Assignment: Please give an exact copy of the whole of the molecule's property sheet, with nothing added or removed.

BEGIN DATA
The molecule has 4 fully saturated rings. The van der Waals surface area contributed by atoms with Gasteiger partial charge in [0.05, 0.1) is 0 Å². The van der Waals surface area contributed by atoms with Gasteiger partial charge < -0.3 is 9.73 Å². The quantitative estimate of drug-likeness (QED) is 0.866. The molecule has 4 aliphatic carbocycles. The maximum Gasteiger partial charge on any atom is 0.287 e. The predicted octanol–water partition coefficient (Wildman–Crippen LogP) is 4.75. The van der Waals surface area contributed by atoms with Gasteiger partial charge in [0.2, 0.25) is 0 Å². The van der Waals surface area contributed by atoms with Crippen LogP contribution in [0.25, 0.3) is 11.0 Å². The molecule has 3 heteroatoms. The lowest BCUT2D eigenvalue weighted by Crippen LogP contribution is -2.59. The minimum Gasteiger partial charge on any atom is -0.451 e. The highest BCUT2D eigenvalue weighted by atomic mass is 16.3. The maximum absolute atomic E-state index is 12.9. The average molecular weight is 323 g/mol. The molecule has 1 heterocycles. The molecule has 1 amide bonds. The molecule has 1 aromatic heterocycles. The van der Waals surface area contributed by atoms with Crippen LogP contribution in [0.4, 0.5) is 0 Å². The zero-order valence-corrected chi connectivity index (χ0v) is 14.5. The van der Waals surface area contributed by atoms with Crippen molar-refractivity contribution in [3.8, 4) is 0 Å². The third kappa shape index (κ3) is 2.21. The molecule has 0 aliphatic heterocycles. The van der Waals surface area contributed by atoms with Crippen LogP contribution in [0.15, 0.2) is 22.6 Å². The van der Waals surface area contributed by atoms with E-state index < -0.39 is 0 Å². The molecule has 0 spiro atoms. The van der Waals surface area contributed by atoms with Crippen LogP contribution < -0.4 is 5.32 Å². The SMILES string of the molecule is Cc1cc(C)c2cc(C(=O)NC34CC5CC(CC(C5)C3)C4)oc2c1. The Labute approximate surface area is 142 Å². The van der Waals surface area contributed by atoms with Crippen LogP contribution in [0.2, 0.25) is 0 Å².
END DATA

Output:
The molecule has 4 fully saturated rings. The van der Waals surface area contributed by atoms with Gasteiger partial charge in [0.05, 0.1) is 0 Å². The van der Waals surface area contributed by atoms with Gasteiger partial charge < -0.3 is 9.73 Å². The quantitative estimate of drug-likeness (QED) is 0.866. The molecule has 4 aliphatic carbocycles. The maximum Gasteiger partial charge on any atom is 0.287 e. The predicted octanol–water partition coefficient (Wildman–Crippen LogP) is 4.75. The van der Waals surface area contributed by atoms with Gasteiger partial charge in [0.2, 0.25) is 0 Å². The van der Waals surface area contributed by atoms with Crippen LogP contribution in [0.25, 0.3) is 11.0 Å². The molecule has 3 heteroatoms. The lowest BCUT2D eigenvalue weighted by Crippen LogP contribution is -2.59. The minimum Gasteiger partial charge on any atom is -0.451 e. The highest BCUT2D eigenvalue weighted by atomic mass is 16.3. The maximum absolute atomic E-state index is 12.9. The average molecular weight is 323 g/mol. The molecule has 1 heterocycles. The molecule has 1 amide bonds. The molecule has 1 aromatic heterocycles. The van der Waals surface area contributed by atoms with Crippen LogP contribution in [0.4, 0.5) is 0 Å². The zero-order valence-corrected chi connectivity index (χ0v) is 14.5. The van der Waals surface area contributed by atoms with Crippen molar-refractivity contribution in [3.8, 4) is 0 Å². The third kappa shape index (κ3) is 2.21. The molecule has 0 aliphatic heterocycles. The van der Waals surface area contributed by atoms with Crippen LogP contribution in [0.15, 0.2) is 22.6 Å². The van der Waals surface area contributed by atoms with E-state index < -0.39 is 0 Å². The molecule has 0 spiro atoms. The van der Waals surface area contributed by atoms with Crippen LogP contribution < -0.4 is 5.32 Å². The SMILES string of the molecule is Cc1cc(C)c2cc(C(=O)NC34CC5CC(CC(C5)C3)C4)oc2c1. The Labute approximate surface area is 142 Å². The van der Waals surface area contributed by atoms with Crippen LogP contribution in [0.2, 0.25) is 0 Å².